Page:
To put this into practice is only the beginning. The journey towards building a cultural appreciation for the different disciplines will never end because we will never stop learning. But the benefits we will get as a result of our efforts will be tremendous. As you gain a better appreciation for the disciplines, encourage others to learn as well. Don’t stop at accomplishing this for yourself; get others involved so that we all can work toward making the equestrian world a better place for everyone involved.

In future posts, we will share more details about the cultural differences that exist in various equestrian disciplines and we will explain what makes each one unique and exciting. Be sure to keep a lookout!

How You, as an Equestrian, Can Save the Planet

Written by Anna Zygadlo for Green Is the New Blue

April 22, 2021, marks the 51st annual Earth Day. Earth Day serves as a day of education and environmental awareness around the world in more than 140 nations. Following the first Earth Day back in 1970, environmental concerns rose to become a top national priority. As a result, a number of national environmental acts were passed including the Clean Air Act and the Endangered Species Act. To celebrate Earth Day in the equestrian community, Green Is the New Blue has identified a few impactful ways to support the movement for a sustainable sport.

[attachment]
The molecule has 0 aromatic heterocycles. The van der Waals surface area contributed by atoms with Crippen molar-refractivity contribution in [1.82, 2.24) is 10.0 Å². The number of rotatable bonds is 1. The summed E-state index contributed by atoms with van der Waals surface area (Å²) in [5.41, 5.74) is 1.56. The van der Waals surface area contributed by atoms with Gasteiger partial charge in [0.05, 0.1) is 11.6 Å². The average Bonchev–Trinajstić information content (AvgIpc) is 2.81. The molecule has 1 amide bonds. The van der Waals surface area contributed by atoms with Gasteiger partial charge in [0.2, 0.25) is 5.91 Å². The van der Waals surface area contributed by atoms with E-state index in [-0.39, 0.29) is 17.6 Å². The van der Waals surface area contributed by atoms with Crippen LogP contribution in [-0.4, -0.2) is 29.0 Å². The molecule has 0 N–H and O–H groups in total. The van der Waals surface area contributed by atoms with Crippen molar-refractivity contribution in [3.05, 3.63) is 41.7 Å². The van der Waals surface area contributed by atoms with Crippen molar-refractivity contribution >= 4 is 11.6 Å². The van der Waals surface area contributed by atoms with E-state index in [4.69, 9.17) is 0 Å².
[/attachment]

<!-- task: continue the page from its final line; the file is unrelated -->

For Earth Day 2021, the teams at BarnManager and Green Is the New Blue are inviting you to make an impact through the Equestrian Earth Day Challenge. Complete one of the following items, then document it with a photo, and tag us, DM us, or use the hashtag #EquestrianEarthDay. We will pick our favorites to be featured.

1. Create a Green Team

Create a Green Team with your barn mates and organize scheduled meetings to create meaningful conversation around sustainable action. Together, research and address environmental issues including waste management, energy efficiency, and water use. We recommend developing a calendar with environmental field trips or community service projects. Try to build a “Living Jump” as a team using native plant species to promote biodiversity, or design a jump course using upcycled materials.